The second responsibility of prophets is to dream—and to energize others to see the potential of that dream. Prophets imagine and articulate the possibilities of a better world than the one in which they and their people live.

This summer, it seems fitting that we should spend some time exploring the biblical prophets and what they have to say about the crisis that we are living in now.

Our Exodus reading this morning brings us to the time of the great prophet, Moses, and the liberation of the Israelites from the slavery of Egypt. In this reading from Chapter 19 of Exodus, the Israelites are at a critical point. They have been freed from their oppression, and now they wait in the wilderness at the base of a mountain for the voice of God to come to Moses and tell them what to do next.

And what does God have to say to the people of Israel? God calls them into covenant, into relationship. And God calls Moses to lead them into nothing less than a new and alternate social reality than the one they had experienced in Egypt. Through Moses, God offered Israel a covenantal relationship which, if honored, would lead their nation to enact the politics of justice and compassion and freedom rather than the politics of oppression and exploitation that they had known in Egypt.

God had a vision of a new social community, and Israel was being called to enact it. If we have read our Bibles, we know that Israel failed often at enacting that new social community. They were a work in progress, constantly needing to be reminded of their covenantal relationship with God. They needed the prophets to expose their failings in enacting justice and compassion, and they needed prophets to help them imagine themselves doing better.

Our nation is also a work in progress, just like Israel was. We are in need of those prophets now more than ever…those who will help us to see that our nation needs to do some renovating. We need to peel back the outside layers and tend to the damage and rot in our structures and systems.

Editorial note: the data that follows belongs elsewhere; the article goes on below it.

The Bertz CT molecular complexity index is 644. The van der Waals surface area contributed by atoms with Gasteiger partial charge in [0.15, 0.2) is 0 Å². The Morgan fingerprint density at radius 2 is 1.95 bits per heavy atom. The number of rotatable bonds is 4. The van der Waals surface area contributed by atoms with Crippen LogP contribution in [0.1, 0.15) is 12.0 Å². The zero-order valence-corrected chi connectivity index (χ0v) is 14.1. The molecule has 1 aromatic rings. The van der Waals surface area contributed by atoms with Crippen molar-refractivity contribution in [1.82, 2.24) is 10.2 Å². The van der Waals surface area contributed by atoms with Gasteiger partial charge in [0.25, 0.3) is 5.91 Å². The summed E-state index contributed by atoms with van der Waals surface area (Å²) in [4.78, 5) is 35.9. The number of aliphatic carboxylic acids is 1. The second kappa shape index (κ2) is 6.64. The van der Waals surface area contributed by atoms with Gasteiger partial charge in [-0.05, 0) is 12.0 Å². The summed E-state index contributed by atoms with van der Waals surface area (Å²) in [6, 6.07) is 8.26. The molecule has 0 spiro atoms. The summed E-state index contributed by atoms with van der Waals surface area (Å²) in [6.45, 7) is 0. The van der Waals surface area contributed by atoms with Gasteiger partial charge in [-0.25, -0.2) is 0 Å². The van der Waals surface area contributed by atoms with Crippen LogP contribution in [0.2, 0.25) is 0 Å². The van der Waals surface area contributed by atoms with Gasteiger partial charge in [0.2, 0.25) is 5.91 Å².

We may not think of ourselves as prophets, but as Christians, Jesus calls us to the work of healing, the work of justice, the work of reconciliation. We didn’t sing the words of the hymn we heard before the Gospel—or maybe you did sing along at home—but in that song, Will you come and follow me, the lyrics ask, “Will you use the faith you’ve found to reshape the world around?”

Reshaping the world around us. That’s what followers of Christ are called to do. And if we have any doubts about our gifts and abilities to do that, we only have to look back at our Gospel reading this morning when Jesus calls the Twelve Apostles. We don’t know much about them except that they rarely seemed to understand the path they were on. Peter would deny Jesus and Judas would betray him, and yet they were all called to discipleship just the same.

We need to take seriously our discipleship. And we need to practice some prophetic imagination. Tell the truth about what is. Share the vision of what could be. And above all, be prepared for the hard, difficult, and painful work that will be required to create that alternate social reality of justice and compassion that God calls us to. Amen.

Christ Church – Gardiner, Maine | A member of The Episcopal Diocese of Maine, The Episcopal Church, and the Worldwide Anglican Communion